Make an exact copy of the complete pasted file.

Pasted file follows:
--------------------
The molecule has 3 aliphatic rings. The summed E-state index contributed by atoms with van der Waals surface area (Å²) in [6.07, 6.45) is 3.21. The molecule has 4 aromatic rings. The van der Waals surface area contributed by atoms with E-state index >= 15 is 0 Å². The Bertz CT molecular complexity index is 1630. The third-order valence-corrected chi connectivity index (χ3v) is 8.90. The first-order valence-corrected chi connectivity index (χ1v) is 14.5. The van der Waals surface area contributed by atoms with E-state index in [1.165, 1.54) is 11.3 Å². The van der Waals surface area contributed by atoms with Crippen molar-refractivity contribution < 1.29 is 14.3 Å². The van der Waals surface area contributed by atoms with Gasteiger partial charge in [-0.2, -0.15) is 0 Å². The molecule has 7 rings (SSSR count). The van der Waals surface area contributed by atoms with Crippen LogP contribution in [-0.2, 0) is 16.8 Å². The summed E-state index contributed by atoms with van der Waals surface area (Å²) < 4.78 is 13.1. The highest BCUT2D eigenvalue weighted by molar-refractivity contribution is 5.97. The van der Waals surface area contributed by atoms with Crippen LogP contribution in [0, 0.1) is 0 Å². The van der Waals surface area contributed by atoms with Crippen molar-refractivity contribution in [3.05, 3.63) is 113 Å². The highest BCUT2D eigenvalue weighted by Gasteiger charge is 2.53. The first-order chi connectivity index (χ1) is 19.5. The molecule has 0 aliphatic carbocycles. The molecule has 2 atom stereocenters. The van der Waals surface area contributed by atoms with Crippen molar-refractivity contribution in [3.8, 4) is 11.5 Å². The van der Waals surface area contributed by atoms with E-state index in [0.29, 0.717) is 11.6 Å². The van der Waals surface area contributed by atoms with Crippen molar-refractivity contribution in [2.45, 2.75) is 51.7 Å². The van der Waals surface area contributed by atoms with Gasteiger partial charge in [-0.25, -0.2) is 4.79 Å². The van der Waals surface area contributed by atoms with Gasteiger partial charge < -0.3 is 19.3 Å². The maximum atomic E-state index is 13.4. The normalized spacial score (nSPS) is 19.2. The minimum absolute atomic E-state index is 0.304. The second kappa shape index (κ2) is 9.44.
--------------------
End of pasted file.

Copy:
The molecule has 3 aliphatic rings. The summed E-state index contributed by atoms with van der Waals surface area (Å²) in [6.07, 6.45) is 3.21. The molecule has 4 aromatic rings. The van der Waals surface area contributed by atoms with E-state index >= 15 is 0 Å². The Bertz CT molecular complexity index is 1630. The third-order valence-corrected chi connectivity index (χ3v) is 8.90. The first-order valence-corrected chi connectivity index (χ1v) is 14.5. The van der Waals surface area contributed by atoms with E-state index in [1.165, 1.54) is 11.3 Å². The van der Waals surface area contributed by atoms with Crippen molar-refractivity contribution < 1.29 is 14.3 Å². The van der Waals surface area contributed by atoms with Gasteiger partial charge in [-0.2, -0.15) is 0 Å². The molecule has 7 rings (SSSR count). The van der Waals surface area contributed by atoms with Crippen LogP contribution in [-0.2, 0) is 16.8 Å². The summed E-state index contributed by atoms with van der Waals surface area (Å²) < 4.78 is 13.1. The highest BCUT2D eigenvalue weighted by molar-refractivity contribution is 5.97. The van der Waals surface area contributed by atoms with Crippen LogP contribution in [0, 0.1) is 0 Å². The van der Waals surface area contributed by atoms with Crippen molar-refractivity contribution in [3.05, 3.63) is 113 Å². The highest BCUT2D eigenvalue weighted by Gasteiger charge is 2.53. The first-order chi connectivity index (χ1) is 19.5. The molecule has 0 aliphatic carbocycles. The molecule has 2 atom stereocenters. The van der Waals surface area contributed by atoms with Crippen molar-refractivity contribution in [3.8, 4) is 11.5 Å². The van der Waals surface area contributed by atoms with E-state index in [0.29, 0.717) is 11.6 Å². The van der Waals surface area contributed by atoms with Crippen molar-refractivity contribution in [2.45, 2.75) is 51.7 Å². The van der Waals surface area contributed by atoms with Gasteiger partial charge in [-0.25, -0.2) is 4.79 Å². The van der Waals surface area contributed by atoms with Gasteiger partial charge < -0.3 is 19.3 Å². The maximum atomic E-state index is 13.4. The normalized spacial score (nSPS) is 19.2. The minimum absolute atomic E-state index is 0.304. The second kappa shape index (κ2) is 9.44.